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A journal of social practice & professional engagement for the Antioch community

Creating a Culture of Diversity and Inclusion: Blakemore ’17 at the Huron River Watershed Council in Ann Arbor, Michigan

This co-op I am working in Ann Arbor, Michigan at the Huron River Watershed Council, a nonprofit coalition that coordinates programs and volunteer efforts aimed at helping restore the Huron River and maintaining a healthy environment around and within the Huron River Watershed, which spans over 900 square miles in Southwestern Michigan.

I am working on starting up a diversity and inclusion project for Huron River Watershed Council, which entails expanding the diversity of our volunteer base along with the workplace as a whole. I have set about doing this in multiple ways. Within the workplace, I reviewed all of the organization’s HR policies along with all contracts and literature that are shared with the general public to make sure that the language and procedures were all-inclusive. I have continued going through all of these files, making recommendations that will help foster a safe workplace for an increase in diversity. Additionally, I have been working with other nonprofits learning how they have increased diversity and inclusion through their paperwork.

The other angle we have been approaching the diversity and inclusion project with is education. To do this we are trying to teach more students the basics of what watersheds are and more about their local one in the hopes that we spark their interest enough to increase youth volunteer rates at our organization.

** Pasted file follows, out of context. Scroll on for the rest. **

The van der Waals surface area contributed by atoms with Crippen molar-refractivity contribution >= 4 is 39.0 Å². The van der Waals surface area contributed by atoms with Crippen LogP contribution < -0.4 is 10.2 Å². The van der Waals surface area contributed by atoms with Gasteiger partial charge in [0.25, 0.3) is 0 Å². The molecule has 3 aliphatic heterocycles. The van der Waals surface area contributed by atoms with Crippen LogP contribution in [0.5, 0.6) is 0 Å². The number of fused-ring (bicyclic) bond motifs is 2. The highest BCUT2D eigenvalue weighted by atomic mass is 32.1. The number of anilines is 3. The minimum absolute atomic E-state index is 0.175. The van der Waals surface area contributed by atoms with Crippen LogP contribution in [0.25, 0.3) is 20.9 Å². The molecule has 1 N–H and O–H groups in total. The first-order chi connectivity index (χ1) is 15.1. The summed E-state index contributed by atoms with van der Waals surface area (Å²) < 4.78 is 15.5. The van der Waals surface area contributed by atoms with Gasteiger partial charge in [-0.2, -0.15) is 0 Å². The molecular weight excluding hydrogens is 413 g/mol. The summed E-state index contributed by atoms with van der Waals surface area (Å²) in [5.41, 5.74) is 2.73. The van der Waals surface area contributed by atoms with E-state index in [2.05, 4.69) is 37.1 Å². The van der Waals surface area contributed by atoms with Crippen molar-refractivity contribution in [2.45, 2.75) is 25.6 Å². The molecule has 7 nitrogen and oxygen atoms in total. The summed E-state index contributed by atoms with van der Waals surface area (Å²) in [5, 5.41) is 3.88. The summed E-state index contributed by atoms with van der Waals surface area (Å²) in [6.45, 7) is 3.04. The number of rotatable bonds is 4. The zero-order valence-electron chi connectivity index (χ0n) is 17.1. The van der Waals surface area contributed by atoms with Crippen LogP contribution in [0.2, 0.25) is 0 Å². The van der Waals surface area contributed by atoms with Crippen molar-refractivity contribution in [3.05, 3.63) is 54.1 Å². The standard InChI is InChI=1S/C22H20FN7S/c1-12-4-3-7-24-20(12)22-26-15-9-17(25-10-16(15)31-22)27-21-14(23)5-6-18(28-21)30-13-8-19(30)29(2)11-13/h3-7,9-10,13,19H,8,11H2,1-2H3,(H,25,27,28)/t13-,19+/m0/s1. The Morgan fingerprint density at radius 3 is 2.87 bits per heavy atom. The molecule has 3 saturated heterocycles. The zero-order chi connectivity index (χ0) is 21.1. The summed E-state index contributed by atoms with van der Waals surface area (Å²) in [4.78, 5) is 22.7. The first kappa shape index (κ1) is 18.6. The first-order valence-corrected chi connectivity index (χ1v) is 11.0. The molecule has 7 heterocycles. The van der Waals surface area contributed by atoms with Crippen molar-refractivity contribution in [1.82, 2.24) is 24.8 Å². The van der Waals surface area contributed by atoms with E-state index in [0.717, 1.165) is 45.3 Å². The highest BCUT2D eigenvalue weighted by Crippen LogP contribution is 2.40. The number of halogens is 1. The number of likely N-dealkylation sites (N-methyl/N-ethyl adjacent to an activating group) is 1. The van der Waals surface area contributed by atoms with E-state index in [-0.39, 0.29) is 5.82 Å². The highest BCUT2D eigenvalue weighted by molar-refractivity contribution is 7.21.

Working on a diversity and inclusion project has left me (ironically) rather isolated, so I am not truly a part of many of the social dynamics within the office. But overall the organization, with only 13 full-time staff members, is rather tight-knit with social groups forming within each office and outside of them. However, people get work completed at different paces and many members have different end goals in mind for the project which can cause clashes within the team.

Working on this project with only three other people has made this project a lot easier to manage because I don’t have to go through as many people for their approval, and we don’t have as many differences in opinions or visions of the project. But even so, there are still some disagreements and misunderstandings within the project planning group.

Thus far I have had a great co-op with the Huron River Watershed Council. I have enjoyed the experiences I have had while working here and I have learned so much about nonprofit policies, what it takes to run a nonprofit, how to reach out to potential volunteers, and much more. I am even attempting to create an internship opportunity with the Huron River Watershed Council for my old high school.

Photo credit: Marc Akemann

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<p>My name is Rachel Blakemore, I'm from Ann Arbor Michigan and I am currently in my final quarter of my 3rd year at Antioch College.</p> <p>I am an Environmental Science major my primary interests include fresh water aquatic species and aquatic based invasive species. <span style="text-decoration: underline;">Upon</span> graduate from Antioch I plan on attending law school to become an environmental attorney.</p> <p>I have gained great work experience through the Antioch College co-op program ranging from leadership facilitation on Fellowship Farms in Pottstown PA, paralegal work at Outten and Golden LLP in New York City, environmental non-profit work with Huron River Watershed Council in Ann Arbor MI and my current co-op as a Legal Aid. </p>

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